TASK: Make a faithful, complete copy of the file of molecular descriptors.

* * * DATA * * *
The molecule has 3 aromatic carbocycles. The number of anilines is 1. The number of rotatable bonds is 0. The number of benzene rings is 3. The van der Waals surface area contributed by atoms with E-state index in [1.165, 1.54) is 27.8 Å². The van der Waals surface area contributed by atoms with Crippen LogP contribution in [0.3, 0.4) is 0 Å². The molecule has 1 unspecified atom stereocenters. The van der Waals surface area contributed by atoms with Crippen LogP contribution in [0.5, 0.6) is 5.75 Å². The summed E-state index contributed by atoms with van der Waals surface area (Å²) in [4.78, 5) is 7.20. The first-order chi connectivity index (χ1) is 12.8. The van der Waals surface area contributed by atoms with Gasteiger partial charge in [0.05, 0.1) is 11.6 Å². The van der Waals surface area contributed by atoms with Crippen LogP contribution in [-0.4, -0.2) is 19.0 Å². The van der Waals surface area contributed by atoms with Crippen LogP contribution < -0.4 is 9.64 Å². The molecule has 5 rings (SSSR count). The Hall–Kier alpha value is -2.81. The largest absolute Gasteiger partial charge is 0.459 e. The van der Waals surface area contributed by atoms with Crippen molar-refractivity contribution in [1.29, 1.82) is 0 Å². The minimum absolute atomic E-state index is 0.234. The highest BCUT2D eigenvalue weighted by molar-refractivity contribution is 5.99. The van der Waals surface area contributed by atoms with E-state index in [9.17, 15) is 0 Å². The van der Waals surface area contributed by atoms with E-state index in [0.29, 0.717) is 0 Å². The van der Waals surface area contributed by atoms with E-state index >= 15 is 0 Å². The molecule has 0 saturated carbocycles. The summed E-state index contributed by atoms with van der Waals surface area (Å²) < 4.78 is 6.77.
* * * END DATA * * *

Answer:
The molecule has 3 aromatic carbocycles. The number of anilines is 1. The number of rotatable bonds is 0. The number of benzene rings is 3. The van der Waals surface area contributed by atoms with E-state index in [1.165, 1.54) is 27.8 Å². The van der Waals surface area contributed by atoms with Crippen LogP contribution in [0.3, 0.4) is 0 Å². The molecule has 1 unspecified atom stereocenters. The van der Waals surface area contributed by atoms with Crippen LogP contribution in [0.5, 0.6) is 5.75 Å². The summed E-state index contributed by atoms with van der Waals surface area (Å²) in [4.78, 5) is 7.20. The first-order chi connectivity index (χ1) is 12.8. The van der Waals surface area contributed by atoms with Gasteiger partial charge in [0.05, 0.1) is 11.6 Å². The van der Waals surface area contributed by atoms with Crippen LogP contribution in [-0.4, -0.2) is 19.0 Å². The van der Waals surface area contributed by atoms with Crippen LogP contribution < -0.4 is 9.64 Å². The molecule has 5 rings (SSSR count). The Hall–Kier alpha value is -2.81. The largest absolute Gasteiger partial charge is 0.459 e. The van der Waals surface area contributed by atoms with Crippen molar-refractivity contribution in [1.29, 1.82) is 0 Å². The minimum absolute atomic E-state index is 0.234. The highest BCUT2D eigenvalue weighted by molar-refractivity contribution is 5.99. The van der Waals surface area contributed by atoms with E-state index in [9.17, 15) is 0 Å². The van der Waals surface area contributed by atoms with E-state index in [0.29, 0.717) is 0 Å². The van der Waals surface area contributed by atoms with E-state index >= 15 is 0 Å². The molecule has 0 saturated carbocycles. The summed E-state index contributed by atoms with van der Waals surface area (Å²) < 4.78 is 6.77.